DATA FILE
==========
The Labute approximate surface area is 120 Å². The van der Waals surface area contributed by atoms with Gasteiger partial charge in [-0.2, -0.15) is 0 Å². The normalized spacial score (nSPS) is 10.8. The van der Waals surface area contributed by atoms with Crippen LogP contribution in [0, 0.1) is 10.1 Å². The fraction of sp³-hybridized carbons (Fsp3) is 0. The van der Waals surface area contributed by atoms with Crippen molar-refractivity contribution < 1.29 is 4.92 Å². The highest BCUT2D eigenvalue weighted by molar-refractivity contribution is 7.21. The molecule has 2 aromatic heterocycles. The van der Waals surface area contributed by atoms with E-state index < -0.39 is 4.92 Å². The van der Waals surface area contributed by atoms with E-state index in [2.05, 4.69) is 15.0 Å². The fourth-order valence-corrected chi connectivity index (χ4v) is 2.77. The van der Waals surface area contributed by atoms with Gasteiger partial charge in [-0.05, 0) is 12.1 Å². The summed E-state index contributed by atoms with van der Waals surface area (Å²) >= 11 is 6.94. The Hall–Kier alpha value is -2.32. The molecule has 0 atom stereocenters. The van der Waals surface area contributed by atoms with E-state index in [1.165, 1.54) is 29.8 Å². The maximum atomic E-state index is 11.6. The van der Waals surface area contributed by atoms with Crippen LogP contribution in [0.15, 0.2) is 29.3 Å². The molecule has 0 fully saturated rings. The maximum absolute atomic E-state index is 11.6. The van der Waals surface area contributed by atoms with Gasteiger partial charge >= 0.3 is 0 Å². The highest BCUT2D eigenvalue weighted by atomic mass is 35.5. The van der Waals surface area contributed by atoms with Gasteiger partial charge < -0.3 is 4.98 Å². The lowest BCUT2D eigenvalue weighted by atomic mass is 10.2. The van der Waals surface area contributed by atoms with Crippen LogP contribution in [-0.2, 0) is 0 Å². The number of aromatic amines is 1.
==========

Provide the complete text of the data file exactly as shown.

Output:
The Labute approximate surface area is 120 Å². The van der Waals surface area contributed by atoms with Gasteiger partial charge in [-0.2, -0.15) is 0 Å². The normalized spacial score (nSPS) is 10.8. The van der Waals surface area contributed by atoms with Crippen LogP contribution in [0, 0.1) is 10.1 Å². The fraction of sp³-hybridized carbons (Fsp3) is 0. The van der Waals surface area contributed by atoms with Crippen molar-refractivity contribution < 1.29 is 4.92 Å². The highest BCUT2D eigenvalue weighted by molar-refractivity contribution is 7.21. The molecule has 2 aromatic heterocycles. The van der Waals surface area contributed by atoms with E-state index < -0.39 is 4.92 Å². The van der Waals surface area contributed by atoms with E-state index in [2.05, 4.69) is 15.0 Å². The fourth-order valence-corrected chi connectivity index (χ4v) is 2.77. The van der Waals surface area contributed by atoms with Gasteiger partial charge in [-0.05, 0) is 12.1 Å². The summed E-state index contributed by atoms with van der Waals surface area (Å²) >= 11 is 6.94. The Hall–Kier alpha value is -2.32. The molecule has 0 atom stereocenters. The van der Waals surface area contributed by atoms with E-state index in [1.165, 1.54) is 29.8 Å². The maximum atomic E-state index is 11.6. The van der Waals surface area contributed by atoms with Crippen LogP contribution in [0.15, 0.2) is 29.3 Å². The molecule has 0 fully saturated rings. The maximum absolute atomic E-state index is 11.6. The van der Waals surface area contributed by atoms with Gasteiger partial charge >= 0.3 is 0 Å². The highest BCUT2D eigenvalue weighted by atomic mass is 35.5. The van der Waals surface area contributed by atoms with Gasteiger partial charge < -0.3 is 4.98 Å². The lowest BCUT2D eigenvalue weighted by atomic mass is 10.2. The van der Waals surface area contributed by atoms with Crippen LogP contribution in [-0.2, 0) is 0 Å². The number of aromatic amines is 1.